Mongoose plugin mapping flat name/value JSON to Mongoose Schemas which may have nesting and embedded arrays
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A query pre-processing plugin for the Mongoose node.js ORM.

mongoose-flatmatcher allows you fully encapsulate client access to your Mongoose Schemas by freeing them from needing to provide JSON objects with fully qualified MongodDB dot-notation paths and $in syntax for nested array document properties.

Effectively, clients can query for the document properties and values they care about with flat key/value JSON, without needing to know the Mongoose Schema or MongoDB document model it maps to.

Schemas decorated with mongoose-flatmatcher can accept JSON objects and return JSON with dot-notation qualified paths and $in syntax to be used as a match predicate in find(), update() and remove() calls by Mongoose against MongoDB document collections.

Schema Decoration

mongoose-flatmatcher decorates your Schemas with three methods to support flat matching. They are:

  1. getMatchObj() accepts flat JSON and returns the correct match predicate JSON, as described above. In normal usage, this is the only call you will need to use.

  2. setMaxDepth() sets the maximum recursion allowed when building a matcher for a Schema. The default is 5. This setting prevents the matcher from recursing indefinitely since cycles in Mongoose Schemas are possible. The depth equates to the depth of nesting in your Schema, so you should only need to change this if you have a highly nested schema.

  3. getMaxDepth() gets the maximum recursion depth allowed when building a matcher for a Schema.

To decorate your schema:

        var Schema = mongoose.Schema
                , flatMatcher = require('mongoose-flatmatcher');

        var BlogPost = new Schema({
            title     : String
          , author    : String
          , meta      : {
              , visitors  : Number
        // FlatMatcher takes care of the dot-notation qualified path for us, visitors => meta.visitors
        var matchArgs = {title : testTitle, published : true, visitors : 5};
        var opts = {};    
        BlogPost.plugin(flatMatcher, opts);
        var matchObj = BlogPost.getMatchObj(matchArgs);
        // Now use the matchObj in a query
        BlogPost.find(matchObj, function (err, found) {


If all property names at all levels in a Schema are unique, then clients can query on any combination of properties in the Schema by passing only a flat JSON of of keys and values. This is a convenient idiom in any case where:

  • Data is accessed through a REST API and you want to support a minimum of mapped accessor resources and allow name/value access through the query string. Since node web app frameworks typically expose the query string as a JSON object, this seamlessly extends that functionality to map the query string into an arbitrary Mongoose schema.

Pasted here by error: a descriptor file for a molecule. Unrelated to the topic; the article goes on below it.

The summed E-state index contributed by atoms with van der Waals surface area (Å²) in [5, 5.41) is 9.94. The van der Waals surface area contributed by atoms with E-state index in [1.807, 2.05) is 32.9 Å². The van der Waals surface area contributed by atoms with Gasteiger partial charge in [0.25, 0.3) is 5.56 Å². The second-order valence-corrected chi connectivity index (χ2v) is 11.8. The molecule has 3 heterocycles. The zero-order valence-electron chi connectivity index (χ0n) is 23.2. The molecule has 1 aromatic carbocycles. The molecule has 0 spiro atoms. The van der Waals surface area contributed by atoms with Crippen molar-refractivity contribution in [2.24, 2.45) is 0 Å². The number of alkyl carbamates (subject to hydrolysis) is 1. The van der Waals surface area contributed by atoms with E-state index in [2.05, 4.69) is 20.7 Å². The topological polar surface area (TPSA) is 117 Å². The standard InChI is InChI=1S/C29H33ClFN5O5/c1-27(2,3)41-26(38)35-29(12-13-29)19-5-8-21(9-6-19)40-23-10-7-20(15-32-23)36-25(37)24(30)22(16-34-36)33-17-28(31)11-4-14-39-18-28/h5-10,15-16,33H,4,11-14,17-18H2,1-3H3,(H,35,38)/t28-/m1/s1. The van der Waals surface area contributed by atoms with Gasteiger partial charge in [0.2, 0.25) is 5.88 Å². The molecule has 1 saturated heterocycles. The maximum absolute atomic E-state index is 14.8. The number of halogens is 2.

• Data is read or written by various front end calls from Ajax or form submits, and you don't want to leak the abstraction of full dot-notation and $in syntax qualification into the client code in many places
  • The Schema may change often
  • Data may be dynamically selected, such as ad-hoc report querying, and you want to support simple query-string access (or other flat access by key-value pair) for different combinations of properties

Limitations and Issues

  • If a property name in a Schema is not unique, clients must, as they would without mongoose-flatmatcher, pass in a fully-qualified property name with dot notation to getMatchObj. flatmatcher cannot magically disambiguate properties with the same name which live at different levels in a Schema.
  • Retrieving Mongoose Schema objects in an embedded array using $in is not supported fully, and the test for this case is incomplete. This is because retrieving objects in embedded arrays in MongoDB requires passing literals that fully match the objects in the database, but constructed Schema objects in Mongoose add properties for internal implementation that are then in the documents in the database but not easily available to the client needing to exactly match those objects in those documents.
  • mongoose-flatmatcher depends on the private implementation of the Mongoose Schema class, in particular the 'tree' property of that class.


npm install mongoose-flatmatcher. Then simply require('flatmatcher') in modules where you wish to use flatmatcher.


To run the tests in test/, make test. You will need to install the dev dependencies listed in package.json. To do so run npm install [DEP] from the directory you installed mongoose-flatmatcher into, which will be ~/node_modules/mongoose-flatmatcher if you installed using npm install mongoose-flatmatcher.


MIT License


Mark Weiss